TUCSON, Ariz. — Chances are if you've held a controller in your hands you have control of how much you play.
Despite controlling the game, for some teens, the game can control them.
"There are a lot of kids, they come home and they use video games to decompress, they use them for emotional management," said behavioral specialist, Diane Ryan.
"It's not inappropriate to use a video game to do that, it's when it creates other problems in other areas of your life that you know that there's issues."
Ryan said there's a difference between a teen's interest in gaming and when their reliance on it becomes a behavioral pattern.
"Depression and anxiety, and that will often times manifest in a way that their parents can notice."
Ryan says that could compel a teen to use gaming as a means of coping that could eventually affect other aspects of their lives.
"When your kid starts acting like you don't know that person and they're behaving in a way that seems odd or strange or completely out of character."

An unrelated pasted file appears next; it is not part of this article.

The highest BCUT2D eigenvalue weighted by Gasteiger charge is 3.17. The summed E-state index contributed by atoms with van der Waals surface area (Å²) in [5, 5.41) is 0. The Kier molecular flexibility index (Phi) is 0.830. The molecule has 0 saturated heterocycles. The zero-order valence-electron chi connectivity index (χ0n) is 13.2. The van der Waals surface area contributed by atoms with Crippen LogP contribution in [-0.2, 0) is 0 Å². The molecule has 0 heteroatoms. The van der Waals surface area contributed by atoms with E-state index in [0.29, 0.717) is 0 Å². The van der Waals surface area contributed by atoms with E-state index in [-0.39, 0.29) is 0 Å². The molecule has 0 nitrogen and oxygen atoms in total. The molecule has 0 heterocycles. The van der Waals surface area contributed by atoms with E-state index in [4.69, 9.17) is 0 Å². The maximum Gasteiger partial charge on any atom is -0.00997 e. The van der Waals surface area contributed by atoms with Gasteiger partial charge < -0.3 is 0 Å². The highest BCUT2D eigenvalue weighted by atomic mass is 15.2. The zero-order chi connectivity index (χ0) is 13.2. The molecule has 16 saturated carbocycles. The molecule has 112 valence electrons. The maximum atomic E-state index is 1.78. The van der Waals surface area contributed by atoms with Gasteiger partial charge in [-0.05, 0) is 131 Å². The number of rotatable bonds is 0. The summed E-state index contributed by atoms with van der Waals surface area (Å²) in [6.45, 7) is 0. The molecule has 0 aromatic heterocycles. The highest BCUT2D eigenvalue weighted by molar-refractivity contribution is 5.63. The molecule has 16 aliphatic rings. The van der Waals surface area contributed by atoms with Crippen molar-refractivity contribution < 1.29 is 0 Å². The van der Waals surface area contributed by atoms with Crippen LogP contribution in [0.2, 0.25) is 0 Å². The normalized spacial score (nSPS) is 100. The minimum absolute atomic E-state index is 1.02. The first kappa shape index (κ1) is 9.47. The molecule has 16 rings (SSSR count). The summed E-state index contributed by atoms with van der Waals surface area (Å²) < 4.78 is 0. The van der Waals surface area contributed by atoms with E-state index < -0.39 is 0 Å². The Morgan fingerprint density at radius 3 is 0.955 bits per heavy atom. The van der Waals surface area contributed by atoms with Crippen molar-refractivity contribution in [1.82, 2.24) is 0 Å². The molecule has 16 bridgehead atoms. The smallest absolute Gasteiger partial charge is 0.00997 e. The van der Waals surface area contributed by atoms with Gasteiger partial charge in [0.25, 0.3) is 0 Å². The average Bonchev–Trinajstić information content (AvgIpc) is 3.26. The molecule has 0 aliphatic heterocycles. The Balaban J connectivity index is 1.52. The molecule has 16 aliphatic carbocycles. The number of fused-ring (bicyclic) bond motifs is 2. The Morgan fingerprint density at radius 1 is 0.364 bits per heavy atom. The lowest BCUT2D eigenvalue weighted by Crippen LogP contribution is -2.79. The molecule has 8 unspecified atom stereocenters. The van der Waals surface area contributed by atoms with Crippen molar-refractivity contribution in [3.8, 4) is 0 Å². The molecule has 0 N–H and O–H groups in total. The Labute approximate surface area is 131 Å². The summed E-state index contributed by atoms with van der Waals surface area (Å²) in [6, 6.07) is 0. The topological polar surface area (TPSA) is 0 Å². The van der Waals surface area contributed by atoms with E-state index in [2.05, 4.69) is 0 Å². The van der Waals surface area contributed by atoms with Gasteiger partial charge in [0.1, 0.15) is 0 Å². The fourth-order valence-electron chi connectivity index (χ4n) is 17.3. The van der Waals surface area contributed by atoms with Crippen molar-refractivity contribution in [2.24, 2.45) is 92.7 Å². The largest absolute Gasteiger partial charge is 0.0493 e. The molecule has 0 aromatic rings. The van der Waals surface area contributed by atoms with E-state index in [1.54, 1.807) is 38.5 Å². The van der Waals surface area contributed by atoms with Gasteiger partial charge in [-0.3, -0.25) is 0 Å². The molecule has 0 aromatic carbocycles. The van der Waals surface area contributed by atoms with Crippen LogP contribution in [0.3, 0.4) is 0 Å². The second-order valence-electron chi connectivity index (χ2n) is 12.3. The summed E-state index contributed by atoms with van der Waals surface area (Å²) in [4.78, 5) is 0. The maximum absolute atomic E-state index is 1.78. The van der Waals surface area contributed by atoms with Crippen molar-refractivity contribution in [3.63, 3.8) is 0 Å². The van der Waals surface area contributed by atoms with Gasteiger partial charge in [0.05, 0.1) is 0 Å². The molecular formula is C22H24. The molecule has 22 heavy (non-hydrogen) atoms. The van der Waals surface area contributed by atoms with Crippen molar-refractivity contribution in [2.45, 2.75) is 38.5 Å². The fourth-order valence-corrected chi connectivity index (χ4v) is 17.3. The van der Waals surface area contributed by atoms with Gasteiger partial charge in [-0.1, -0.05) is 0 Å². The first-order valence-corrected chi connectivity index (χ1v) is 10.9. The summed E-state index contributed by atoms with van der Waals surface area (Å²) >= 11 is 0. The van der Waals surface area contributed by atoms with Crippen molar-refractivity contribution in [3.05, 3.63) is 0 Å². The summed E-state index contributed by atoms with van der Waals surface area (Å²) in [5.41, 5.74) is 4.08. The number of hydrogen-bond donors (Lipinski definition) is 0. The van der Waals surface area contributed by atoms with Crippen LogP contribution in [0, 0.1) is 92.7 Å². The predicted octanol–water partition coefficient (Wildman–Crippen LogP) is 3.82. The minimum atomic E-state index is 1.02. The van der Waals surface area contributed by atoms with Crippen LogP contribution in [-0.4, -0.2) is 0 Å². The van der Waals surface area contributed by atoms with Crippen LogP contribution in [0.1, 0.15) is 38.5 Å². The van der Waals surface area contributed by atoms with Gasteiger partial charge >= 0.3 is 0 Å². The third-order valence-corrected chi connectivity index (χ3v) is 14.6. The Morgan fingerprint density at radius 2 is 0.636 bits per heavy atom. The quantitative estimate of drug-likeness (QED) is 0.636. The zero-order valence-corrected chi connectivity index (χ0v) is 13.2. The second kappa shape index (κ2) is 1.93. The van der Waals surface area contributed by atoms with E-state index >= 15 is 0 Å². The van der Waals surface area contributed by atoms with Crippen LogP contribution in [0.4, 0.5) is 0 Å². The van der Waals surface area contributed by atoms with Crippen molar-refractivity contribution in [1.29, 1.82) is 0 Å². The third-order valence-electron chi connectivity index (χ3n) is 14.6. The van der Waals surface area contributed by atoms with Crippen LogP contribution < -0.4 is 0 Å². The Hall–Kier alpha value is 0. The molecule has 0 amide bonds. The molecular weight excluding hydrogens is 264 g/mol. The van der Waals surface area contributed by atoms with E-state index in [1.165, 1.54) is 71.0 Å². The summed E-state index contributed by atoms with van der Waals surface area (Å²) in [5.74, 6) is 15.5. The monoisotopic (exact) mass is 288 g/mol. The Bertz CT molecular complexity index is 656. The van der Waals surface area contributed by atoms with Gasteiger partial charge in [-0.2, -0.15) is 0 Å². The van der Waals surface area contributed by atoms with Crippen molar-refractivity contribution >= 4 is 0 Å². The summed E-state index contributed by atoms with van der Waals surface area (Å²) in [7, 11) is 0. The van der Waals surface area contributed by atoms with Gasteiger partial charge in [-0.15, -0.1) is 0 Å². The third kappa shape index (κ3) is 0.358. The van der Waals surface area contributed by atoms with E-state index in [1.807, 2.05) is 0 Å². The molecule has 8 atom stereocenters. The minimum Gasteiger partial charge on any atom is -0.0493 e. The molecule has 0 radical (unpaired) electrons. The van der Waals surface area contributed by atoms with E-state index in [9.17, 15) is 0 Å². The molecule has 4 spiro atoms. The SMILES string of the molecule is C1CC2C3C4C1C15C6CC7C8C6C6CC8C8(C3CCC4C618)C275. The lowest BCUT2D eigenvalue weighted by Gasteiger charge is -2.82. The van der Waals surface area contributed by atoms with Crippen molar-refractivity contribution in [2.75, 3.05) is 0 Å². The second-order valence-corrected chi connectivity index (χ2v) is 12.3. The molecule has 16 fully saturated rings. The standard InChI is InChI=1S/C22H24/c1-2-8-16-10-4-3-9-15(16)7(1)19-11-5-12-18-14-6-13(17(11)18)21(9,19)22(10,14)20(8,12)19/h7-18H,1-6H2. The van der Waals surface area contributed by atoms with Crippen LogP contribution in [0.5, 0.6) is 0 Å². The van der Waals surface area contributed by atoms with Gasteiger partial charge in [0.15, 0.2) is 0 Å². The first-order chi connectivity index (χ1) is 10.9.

"What is this particular behavior, in this case gaming, doing for the person or fulfilling for the person that any other ways they can't get it," said Arturo Hernandez.
Hernandez is an addiction specialist, he said this change in behavior starts to affect a teenagers brain patterns -- making them much more vulnerable than a fully matured adult.
"The main difference is the pre-frontal cortex is not yet developed fully and that's the part of our brain that helps us control decision making, that helps control the planning, and impulse control."
Hernandez said games with 'loot boxes' could have a particular affect on teens if left to their own devices.
'Loot boxes' are found within a game, they give a random reward for in-game use.
They can appear in random intervals or purchased using real life currency.
"You can't predict exactly when you're going to hit, score or win," Ryan said.
It's that yearning for a random reward, Ryan and Hernandez said, could lure a teen into full on addiction.
"Kids don't always have the ability in the moment to say, 'you know I'm really going to be exhausted in the morning, I'm not going to be able to take that test in math, I really better get to bed.'
"Many times the stop mechanism is not the teen themselves, it's the parents," Hernandez said.
To curb or avoid addiction, both Ryan and Hernandez said boundaries have to be established and that it's up to mom or dad to tell their teen when it's game over.